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The Octopus in the Catbird Seat

By Giri Nathan

Sometimes your match gets rained out. Sometimes you pull a hamstring. Sometimes the best player ever gets deported from the country right before the Australian Open. Every competitive athlete knows their fate is linked to these cosmic dice rolls. For the remainder of the men’s draw, Novak Djokovic’s departure on a Sunday-night flight to Dubai was a boon to their own tennis fortunes. Salvatore Caruso, who filled Djokovic’s vacant slot in the draw, accurately joked that he was now the “most famous lucky loser in the world,” and collected a six-figure check after his first-round loss.

The quarter formerly belonging to Djokovic has opened up majestically for Gael Monfils, who is playing some of his most focused tennis in recent memory, and for Matteo Berrettini, who survived a Carlos Alcaraz five-setter. And depending on how far ahead he’s willing to look, the absence of the defending champ is also pretty spectacular news for the next-highest seed at this Open, and last year’s runner-up, Daniil Medvedev.

If we safely assume that injuries, time, and continued vaccine mandates have closed out the era of the Big Three, no other player is better poised to take advantage than the Octopus. Every aspect of the Russian’s tactically complete and visually tentacular game is humming right now. Having picked up his first major trophy at last year’s US Open, Medvedev looks like the hard-court player of the present and future. Since the start of 2021, he’s gone 55–9 on the surface; both my eyeballs and Tennis Abstract’s surface-specific Elo rankings have him on top, too. I don’t know why it took so long for some ambitious experimenter to fuse a servebot to a returnbot—aside from the glaring limits of physics and human anatomy—but every time he rains down 130-mph serves and effortlessly retrieves the opponent’s own 130-mph serves, it’s hard to see how anyone else can have a chance.

Surely that was the experience of his second-round opponent, Nick Kyrgios, who delivered an optimal performance on Thursday, within the confines of his intentionally suboptimal approach to conditioning and training. Though Nick’s days of automatically qualifying for majors may be numbered—he’s ranked No. 115 and trending down—as long as he’s in the draw, he’s an early-round headache for any big name unfortunate enough to cross his path.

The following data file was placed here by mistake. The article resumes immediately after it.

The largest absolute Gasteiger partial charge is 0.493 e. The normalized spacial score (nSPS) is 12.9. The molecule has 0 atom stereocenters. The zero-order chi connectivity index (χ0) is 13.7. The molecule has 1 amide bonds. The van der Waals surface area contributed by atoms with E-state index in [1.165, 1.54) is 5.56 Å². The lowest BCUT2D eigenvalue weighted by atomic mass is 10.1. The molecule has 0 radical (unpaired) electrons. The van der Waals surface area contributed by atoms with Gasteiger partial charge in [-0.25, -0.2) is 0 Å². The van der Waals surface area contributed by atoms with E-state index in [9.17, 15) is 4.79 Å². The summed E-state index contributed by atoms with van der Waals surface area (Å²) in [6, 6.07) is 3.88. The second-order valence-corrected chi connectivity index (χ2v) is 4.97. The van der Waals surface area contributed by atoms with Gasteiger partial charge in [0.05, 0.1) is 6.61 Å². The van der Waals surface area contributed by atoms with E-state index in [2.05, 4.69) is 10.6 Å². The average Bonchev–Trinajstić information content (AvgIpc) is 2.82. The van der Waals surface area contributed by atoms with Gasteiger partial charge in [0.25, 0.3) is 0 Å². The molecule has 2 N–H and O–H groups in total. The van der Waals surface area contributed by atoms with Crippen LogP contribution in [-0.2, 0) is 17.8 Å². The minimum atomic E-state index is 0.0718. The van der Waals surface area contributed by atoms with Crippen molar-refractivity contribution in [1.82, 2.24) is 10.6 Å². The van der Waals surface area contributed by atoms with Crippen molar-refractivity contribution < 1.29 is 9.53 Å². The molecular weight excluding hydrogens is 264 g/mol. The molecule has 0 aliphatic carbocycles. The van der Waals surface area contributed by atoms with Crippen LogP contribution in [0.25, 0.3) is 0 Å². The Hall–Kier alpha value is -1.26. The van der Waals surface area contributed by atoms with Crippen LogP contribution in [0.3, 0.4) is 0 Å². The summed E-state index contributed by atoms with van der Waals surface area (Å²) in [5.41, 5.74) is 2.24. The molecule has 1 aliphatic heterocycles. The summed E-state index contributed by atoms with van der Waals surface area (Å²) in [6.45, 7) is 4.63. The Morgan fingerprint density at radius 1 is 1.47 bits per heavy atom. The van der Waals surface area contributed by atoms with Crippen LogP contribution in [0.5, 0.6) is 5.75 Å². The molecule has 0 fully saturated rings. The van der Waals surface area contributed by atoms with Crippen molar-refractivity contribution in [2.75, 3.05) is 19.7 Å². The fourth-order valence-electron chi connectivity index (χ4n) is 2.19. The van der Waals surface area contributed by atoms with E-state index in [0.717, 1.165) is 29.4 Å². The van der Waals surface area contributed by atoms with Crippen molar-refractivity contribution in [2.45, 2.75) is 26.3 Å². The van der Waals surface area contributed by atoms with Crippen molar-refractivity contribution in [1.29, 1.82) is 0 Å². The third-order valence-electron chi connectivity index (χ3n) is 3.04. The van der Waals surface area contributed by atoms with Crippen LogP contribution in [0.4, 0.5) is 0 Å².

The Australian played steady in the first two sets, then broke serve spectacularly in the third set to scrape away a set, but Medvedev was preposterously good on both sides of the ball. During the match, Kyrgios said, “I can’t serve any bigger,” and mimed Medvedev’s floppy return technique. After the match, he was asked what he’d have for dinner and said, “I don’t know, man… Fuckin’ Daniil’s serve, straight down my throat.” The Russian had fed him 31 aces.

Medvedev stoically played through the usual Kyrgios antics—mixing in the occasional underarm serves, sparring with the umpire to fire himself up, stealing towels from the opponent’s bench—but he seemed genuinely flustered by the antics of the Australian crowd. More specifically, he was mad about one sound they made throughout the match: “Siu!” It’s a soccer chant linked to Cristiano Ronaldo. Why it’s so prevalent at this year’s Open remains a mystery to me; what I’ve been able to discover thus far in my extensive research is that it’s really dumb and annoying. 

On court after his win, Medvedev sparred with the crowd, chastising them for Siu-ing between his first and second serves, especially on break points. He later wrote “Siuuuu!!” on the camera, and said that fans responsible for the chant “probably have a low IQ.” Low-IQ fans may well be Medevedev’s toughest test until week 2. Next up for Medvedev is  Botic Van De Zandschulp, the fabulously mild-mannered Dutchman who broke into the quarterfinals of the 2021 US Open as a qualifier. And waiting in the fourth round is either Australian wild card Christoper O’Connell or American serve-and-volleyer Maxime Cressy, ranked No. 175 and No. 70, respectively. Things get a little spicier after that, but no one outside an elite handful has caused Medvedev much woe on hard courts in recent memory. As unnatural as it feels to make such a proclamation about a player not named Novak or Rafael, this feels like Daniil’s major title to lose.

Above: Daniil Medvedev gives a salty interview after is second round defeat of Nick Kyrgios. (Getty) 

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